Volkswagen Wants to Lead EV Market by 2018
September 11, 2013 10:09 AM
comment(s) - last by
EV industry domination for Volkswagen begins with the e-Golf and e-up!
The electric vehicle market is just starting to gain traction in the United States, and companies like
are so far leading the way.
However, Volkswagen wants a piece of EV action and has announced some pretty optimistic claims regarding its prospects in the market. The company intends to be the
EV industry leader by 2018
Volkswagen has traditionally emphasized diesel power for its green vehicle segment, as witnessed by
recent comments regarding the U.S. government’s indifference towards diesels
. However, during the Frankfurt Motor Show Volkswagen unveiled a pair of new production electric vehicles including an
electric version of the Golf
dubbed the e-Golf (it will arrive in the U.S. in early 2015) and the
The Volkswagen e-Golf features LED headlights and uses an 85 kW electric motor which can accelerate the vehicle to 60 mph in 10 seconds and to a top speed of 87 mph. The e-Golf can travel 118 miles on a full charge.
The e-up uses a 60 kW electric motor, features a top speed of 81 mph, and can travel 100 miles on a charge.
“We have developed the know-how for electric motors and battery systems at our own components plants, we have recruited 400 top experts for electric traction and qualified almost 70,000 development, production and service employees in this new technology — the biggest electrification training program in our industry,” Winterkorn said.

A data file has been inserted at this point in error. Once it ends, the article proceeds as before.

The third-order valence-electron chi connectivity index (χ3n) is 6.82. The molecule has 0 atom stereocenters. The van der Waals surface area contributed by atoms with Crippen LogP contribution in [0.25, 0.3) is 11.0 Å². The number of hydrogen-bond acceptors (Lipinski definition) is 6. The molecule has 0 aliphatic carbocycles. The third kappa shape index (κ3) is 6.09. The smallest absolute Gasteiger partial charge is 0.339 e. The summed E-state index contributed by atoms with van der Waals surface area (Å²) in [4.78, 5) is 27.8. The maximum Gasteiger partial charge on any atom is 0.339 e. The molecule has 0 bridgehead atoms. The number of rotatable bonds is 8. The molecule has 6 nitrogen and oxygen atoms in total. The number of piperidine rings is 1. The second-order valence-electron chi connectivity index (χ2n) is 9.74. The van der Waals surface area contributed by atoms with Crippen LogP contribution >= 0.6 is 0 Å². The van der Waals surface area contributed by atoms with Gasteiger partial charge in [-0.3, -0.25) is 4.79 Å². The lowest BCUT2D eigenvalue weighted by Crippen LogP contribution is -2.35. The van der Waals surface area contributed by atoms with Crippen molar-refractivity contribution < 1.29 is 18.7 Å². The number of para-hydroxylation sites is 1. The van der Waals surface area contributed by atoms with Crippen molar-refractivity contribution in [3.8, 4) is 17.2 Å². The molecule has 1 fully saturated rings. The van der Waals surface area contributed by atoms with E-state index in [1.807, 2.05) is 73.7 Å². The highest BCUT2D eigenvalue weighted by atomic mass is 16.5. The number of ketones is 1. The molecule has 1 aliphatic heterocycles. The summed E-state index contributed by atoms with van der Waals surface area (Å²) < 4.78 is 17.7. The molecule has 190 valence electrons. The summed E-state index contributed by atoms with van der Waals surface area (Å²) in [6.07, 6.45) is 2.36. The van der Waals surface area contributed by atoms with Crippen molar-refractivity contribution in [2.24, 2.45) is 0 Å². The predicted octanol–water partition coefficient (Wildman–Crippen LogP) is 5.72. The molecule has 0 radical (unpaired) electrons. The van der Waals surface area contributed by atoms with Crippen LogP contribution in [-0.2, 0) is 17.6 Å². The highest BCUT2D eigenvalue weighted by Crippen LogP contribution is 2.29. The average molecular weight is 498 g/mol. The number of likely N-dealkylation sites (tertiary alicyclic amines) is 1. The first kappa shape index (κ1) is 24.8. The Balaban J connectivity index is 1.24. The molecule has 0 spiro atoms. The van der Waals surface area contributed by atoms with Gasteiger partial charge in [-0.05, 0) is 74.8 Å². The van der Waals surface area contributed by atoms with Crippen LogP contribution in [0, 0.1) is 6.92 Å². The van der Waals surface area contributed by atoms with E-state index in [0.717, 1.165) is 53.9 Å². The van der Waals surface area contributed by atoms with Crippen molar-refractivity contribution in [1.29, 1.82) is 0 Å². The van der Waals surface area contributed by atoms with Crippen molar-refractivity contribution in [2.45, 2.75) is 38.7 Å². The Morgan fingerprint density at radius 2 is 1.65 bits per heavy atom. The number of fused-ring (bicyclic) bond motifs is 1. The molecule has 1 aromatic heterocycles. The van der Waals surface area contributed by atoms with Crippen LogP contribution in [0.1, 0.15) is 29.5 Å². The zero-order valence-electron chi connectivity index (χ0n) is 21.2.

Volkswagen has a decade-long plan to more than triple the number of vehicles it sells in the United States. That's a tall order considering that sales for Volkswagen are down 1.3% through August.
This article is over a month old, voting and posting comments is disabled
9/11/2013 7:11:27 PM
The problem is, or will become, that the government taxes gasoline/diesel like crazy. Once EVs begin to dominate the market, those taxes will switch from petroleum based fuels to electricity. If the government wants to bring in the same tax revenue per mile driven as they do currently on gasoline, what will that do to electricity prices? We are already seeing some states trying to tax EVs to cover their usage of the highways that they are getting by with not paying since they don't use gasoline. Maybe electricity taxes won't go up to cover the total tax burden, but taxes on tires and washer fluid and any other consumable an EV will use will be taxed to death.
It may be cheaper to operate EVs now, but I don't think it will stay that way.
9/11/2013 9:32:45 PM
The government taxes gas/diesel like crazy in other countries. But in the U.S., federal + state fuel taxes average about $0.50/gal for gas, $0.55/gal for diesel. Or or around 13.5%. Hardly earth-shattering.
Problem is that's 13.5% the
of a gallon of fuel. According to the EPA, a Jeep will cost you about $3000/yr to fuel, while a Tesla S will cost about $650/yr (not $360 like GP claimed).